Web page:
Phil Hughes’ expectations for the 2017 season have steadily declined, from “mainstay of the rotation” during the spring, to “rest up and come back strong” in mid-May, to “just want to help any way I can” when he volunteered for the bullpen a few weeks ago.
But even that make-the-best-of-it scenario collapsed Tuesday.
Hughes’ season came to an abrupt end when he and the Twins decided that, since the symptoms of thoracic outlet syndrome keep recurring, it makes more sense to address his condition now in hopes he’ll be completely healed by next spring. Hughes was placed on the 60-day disabled list to allow him to consult more doctors and explore more cures.
“I just wanted to help in any capacity I could. But it got to the point where it would be selfish of me to keep this going,” Hughes said. “I’m not really helping anybody.”
He tried, talking the Twins into activating him three weeks ago after almost a month of rest, and putting him in the bullpen. In five appearances since returning, however, Hughes has allowed five runs and 12 hits in 6⅔ innings, a 6.75 ERA that ultimately convinced both Hughes and the Twins to look for a fix, not a stopgap. That probably means more surgery — he had a rib removed near his shoulder last summer in hopes of restoring blood flow — though Hughes hopes to avoid it.
“That part we’re unsure about. I’ve had the recommendation from one doctor, that’s one avenue, but I’m going to see some other people and find out what the best path will be,” he said. “If surgery was [the route selected], it would involve taking out the remainder of the rib and some scar tissue.”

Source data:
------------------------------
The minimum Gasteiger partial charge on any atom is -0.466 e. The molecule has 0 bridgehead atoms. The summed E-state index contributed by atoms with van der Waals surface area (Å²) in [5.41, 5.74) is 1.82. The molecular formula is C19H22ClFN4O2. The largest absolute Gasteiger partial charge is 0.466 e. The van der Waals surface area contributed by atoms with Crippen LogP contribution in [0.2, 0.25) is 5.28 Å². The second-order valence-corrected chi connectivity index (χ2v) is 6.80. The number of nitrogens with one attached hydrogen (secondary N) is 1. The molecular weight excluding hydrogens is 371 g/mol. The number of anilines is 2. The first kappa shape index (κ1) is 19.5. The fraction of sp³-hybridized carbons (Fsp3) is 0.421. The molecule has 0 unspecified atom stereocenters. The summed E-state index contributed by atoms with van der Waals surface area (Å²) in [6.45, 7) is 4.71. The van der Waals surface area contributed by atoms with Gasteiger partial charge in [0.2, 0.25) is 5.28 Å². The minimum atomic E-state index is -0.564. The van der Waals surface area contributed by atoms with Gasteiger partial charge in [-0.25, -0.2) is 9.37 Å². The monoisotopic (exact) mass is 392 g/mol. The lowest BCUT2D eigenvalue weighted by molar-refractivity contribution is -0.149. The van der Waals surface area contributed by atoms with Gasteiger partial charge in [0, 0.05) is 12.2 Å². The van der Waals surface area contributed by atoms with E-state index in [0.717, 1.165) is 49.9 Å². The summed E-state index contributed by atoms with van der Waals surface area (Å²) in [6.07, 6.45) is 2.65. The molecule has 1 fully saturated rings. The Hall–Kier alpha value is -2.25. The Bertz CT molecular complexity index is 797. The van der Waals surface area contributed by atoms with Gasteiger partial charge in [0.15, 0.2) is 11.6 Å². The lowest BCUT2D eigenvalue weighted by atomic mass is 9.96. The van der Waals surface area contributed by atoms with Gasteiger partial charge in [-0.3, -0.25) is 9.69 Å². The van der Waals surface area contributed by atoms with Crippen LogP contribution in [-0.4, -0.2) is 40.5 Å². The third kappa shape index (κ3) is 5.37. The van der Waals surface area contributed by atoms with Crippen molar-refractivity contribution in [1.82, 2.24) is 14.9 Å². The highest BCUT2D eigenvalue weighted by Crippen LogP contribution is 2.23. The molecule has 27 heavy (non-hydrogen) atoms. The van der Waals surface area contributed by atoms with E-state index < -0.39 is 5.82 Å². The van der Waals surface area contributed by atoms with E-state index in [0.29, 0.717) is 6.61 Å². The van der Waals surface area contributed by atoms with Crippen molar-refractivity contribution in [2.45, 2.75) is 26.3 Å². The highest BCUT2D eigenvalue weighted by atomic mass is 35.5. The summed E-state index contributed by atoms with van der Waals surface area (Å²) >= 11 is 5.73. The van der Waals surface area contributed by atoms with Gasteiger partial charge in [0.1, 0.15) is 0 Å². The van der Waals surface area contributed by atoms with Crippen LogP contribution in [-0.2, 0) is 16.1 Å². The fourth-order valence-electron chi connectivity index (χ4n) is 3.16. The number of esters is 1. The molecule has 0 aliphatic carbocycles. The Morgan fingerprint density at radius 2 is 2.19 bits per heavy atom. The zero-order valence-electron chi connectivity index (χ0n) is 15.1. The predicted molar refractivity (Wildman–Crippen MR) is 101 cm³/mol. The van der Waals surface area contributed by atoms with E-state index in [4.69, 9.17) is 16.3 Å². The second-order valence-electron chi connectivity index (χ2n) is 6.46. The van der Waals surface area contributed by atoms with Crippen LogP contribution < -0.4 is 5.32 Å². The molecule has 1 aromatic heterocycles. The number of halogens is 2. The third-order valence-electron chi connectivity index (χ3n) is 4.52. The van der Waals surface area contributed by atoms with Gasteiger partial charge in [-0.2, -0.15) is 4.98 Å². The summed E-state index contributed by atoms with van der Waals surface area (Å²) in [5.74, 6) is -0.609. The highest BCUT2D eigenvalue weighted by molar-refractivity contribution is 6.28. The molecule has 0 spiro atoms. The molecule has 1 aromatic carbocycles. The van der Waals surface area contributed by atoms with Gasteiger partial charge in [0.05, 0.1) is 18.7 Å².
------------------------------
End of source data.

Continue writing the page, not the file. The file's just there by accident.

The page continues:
His pinkie and ring finger go numb while pitching, Hughes said, his hand swells up and his arm quickly fatigues — all symptoms he hoped would disappear after last summer’s surgery.
“It’s kind of scary when you start to lose feeling in your hand,” Hughes said. “It’s not really ideal for pitching, especially at this level.”
It wasn’t ideal for Twins manager Paul Molitor, either, since he never could be sure how much he could use Hughes, or for how long. Molitor and pitching coach Neil Allen met with Hughes, Chief Baseball Officer Derek Falvey and General Manager Thad Levine on Monday, and ultimately decided to abandon their attempts to get something more out of the 31-year-old righthander this year.
“Our focus is to try to have a healthy Phil Hughes heading into camp next year,” Molitor said. “Get yourself healthy and have a normal winter getting yourself ready to pitch.”
Hughes, who earns $13.2 million this season and each of the next two, finishes his fourth Minnesota season with a 4-3 record and 5.87 ERA in only 53 ⅔ innings, his fewest since 2008. He doesn’t believe his continuing circulatory problems are career-threatening, mostly because, he said, “I try not to think that way. It’s been a rough go the last couple of years, but I try not to let my mind wander that way. I try to focus on what I can do now.”
Craig Breslow was activated from the disabled list, taking Kennys Vargas’ spot on the roster, and the lefthanded reliever said he hopes the three weeks he’s missed will be beneficial. His back spasms have disappeared, he said, and he’s developed a better understanding of how he can retire righthanded hitters.
“Guys were looking away for the most part, diving over the plate, so I worked on something I can get inside more reliably,” said Breslow, who made three rehab appearances for Class AAA Rochester. “I felt really sharp, so I’m eager to see what happens.”
The Twins returned Vargas to Rochester, because Molitor wants an eight-man bullpen for the time being.